Unlike with Bari, I didn't get calamari with the carbonara at Bardog. If I did, it would have been fried and served with a topping of Sriracha aioli and a side of cocktail sauce. I won't try to compare the two squid appetizers because it would be the equivalent to an apple vs. orange comparison. However, Bardog's fried calamari is on par with most restaurants that serve it. That said, the calamari is a bit salty, which isn't necessarily a bad thing although my doctor would disagree. If paired with the carbonara, I believe that they would go well together.
After comparing the two restaurants, it's my opinion that Bardog Tavern has the better carbonara. With all the ingredients that make up Bardog's version of it, the pasta outclasses Bari Ristorante and many others that serve it. This isn't to say that I don't like Bari's carbonara, but eating it is like driving a Buick. By that, I mean it's a good experience but not exactly memorable. Chef John's carbonara is more like a Bentley (a car that I've never ridden in) that has all the bells and whistles to provide a ride unlike any other. If anyone is looking for excellent Italian carbonara without the hassles of going to an upscale restaurant, Bardog Tavern is the place to go (provided Chef John is in the house).
I'm glad that I "finally" got around to blogging about one of favorite dishes. I probably would have blown it off completely if I hadn't run into Chef John during this year's (2014) Memphis in May BBQ Fest. Seeing him reminded me of the favor he did in making the carbonara despite it not being Bardog's special for that day. I appreciate it and all of his other marvelous dishes. John Haley is a chef that deserves his due praise.

SIDE NOTE: Speaking of the 2014 Memphis in May World Championship Barbecue Cooking Contest, I want address a comment from a "spokesman" for one of the participating BBQ Fest teams. As he said, you will never find me in the team's booth because I'm "persona non grata." While that's true, I also want to point out something else that will hardly be there: barbecue or anything else that's edible. It seems that $20,000+ (membership fees, sponsorships and other revenue) doesn't buy as much as it used to. Well, at least the team won a non-food trophy at the last barbecue fest. All things considered, that seems about right for a group more suited for partying than 'cuing.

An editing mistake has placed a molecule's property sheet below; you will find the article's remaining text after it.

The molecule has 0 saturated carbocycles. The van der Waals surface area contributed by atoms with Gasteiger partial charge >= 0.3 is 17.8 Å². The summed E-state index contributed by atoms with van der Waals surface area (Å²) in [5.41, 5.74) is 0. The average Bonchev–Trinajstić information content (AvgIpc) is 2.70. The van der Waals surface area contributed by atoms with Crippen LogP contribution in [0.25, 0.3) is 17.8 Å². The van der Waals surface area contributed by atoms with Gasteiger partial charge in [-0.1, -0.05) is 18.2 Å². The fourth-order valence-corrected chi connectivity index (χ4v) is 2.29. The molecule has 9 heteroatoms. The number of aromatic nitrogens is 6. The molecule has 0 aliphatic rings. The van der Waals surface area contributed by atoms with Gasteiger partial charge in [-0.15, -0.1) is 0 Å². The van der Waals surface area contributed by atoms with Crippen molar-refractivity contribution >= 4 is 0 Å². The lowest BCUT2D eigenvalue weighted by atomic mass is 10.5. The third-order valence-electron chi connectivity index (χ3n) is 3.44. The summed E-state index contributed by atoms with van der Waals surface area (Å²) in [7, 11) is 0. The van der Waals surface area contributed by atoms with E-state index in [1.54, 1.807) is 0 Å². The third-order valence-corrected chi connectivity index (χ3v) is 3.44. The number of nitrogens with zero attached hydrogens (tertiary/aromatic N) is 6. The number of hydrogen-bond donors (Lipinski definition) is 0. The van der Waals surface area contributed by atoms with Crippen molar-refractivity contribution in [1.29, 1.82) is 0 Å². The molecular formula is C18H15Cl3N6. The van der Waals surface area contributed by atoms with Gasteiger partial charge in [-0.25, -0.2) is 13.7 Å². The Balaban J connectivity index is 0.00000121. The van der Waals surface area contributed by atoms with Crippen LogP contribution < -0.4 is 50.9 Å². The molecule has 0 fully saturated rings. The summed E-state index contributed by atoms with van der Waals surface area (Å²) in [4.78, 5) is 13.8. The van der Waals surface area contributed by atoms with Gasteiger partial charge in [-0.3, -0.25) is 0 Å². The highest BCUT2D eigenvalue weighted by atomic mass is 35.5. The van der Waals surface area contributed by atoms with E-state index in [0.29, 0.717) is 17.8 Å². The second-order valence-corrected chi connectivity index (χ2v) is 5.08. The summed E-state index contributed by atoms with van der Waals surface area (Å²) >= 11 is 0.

Speaking of "Finally..."

Part of the reason why I haven't blogged about carbonara, my favorite guacamole and other things in the past is that I've been pursuing more important endeavors. Especially, I've focused on a goal that has eluded me for 5½ years: full-time employment. After years of searching, I finally have good news (which you might have heard about via Downtown Memphis' Pathetic Retard's Journal): I GOT A JOB! Thanks to a friend who put in a good word for me, I'm working as a graphic artist for a company that sells flags throughout America. After years and literally hundreds of attempts of applying for jobs that would pay a decent wage, I came very close to giving up. Fortunately, I have a friend who had my back and made a big difference in influencing my new employer. I am very grateful for that and will do my best in promoting the interests of the company that hired me. The way I see it, I need to make the most of this opportunity because this is the last hurrah of my career. Not that I'm ready to retire, but I know that I probably won't find another job in graphics in the foreseeable future because of reasons that I won't elaborate on. Anyway, I'm happy for what I have and anxious to "Git R Done!"

Websites:
 Bari Ristorante: www.barimemphis.com
 Bardog Tavern: www.bardogtavern.com

Bari on Urbanspoon

Bardog Tavern on Urbanspoon

LabelsAppetizers/Bar Food, Commentary, Downtown, Midtown, Overton Square, Pasta, Seafood, Tapas/Small Plates, Upscale







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Thursday, June 19, 2014

Las Delicias

Finally! (Part 1)

In the four years that "Ken's Food Find" has been in existence, there are a few places that I haven't talked about despite my passionate feelings for them. I don't have a good reason for not writing about them other than my procrastination and distraction by whatever caught my eye. Whether it's a new and hip place on Overton Square (Chiwawa) or a restaurant that I stumbled across during my "temping" assignments (El Gallo Giro), I've tended to follow the crowds while ignoring my favorites. Ironically, I frequent those places often yet I've never took the time to write about them. Well, starting with this review of Las Delicias, I will try to make up for lost time.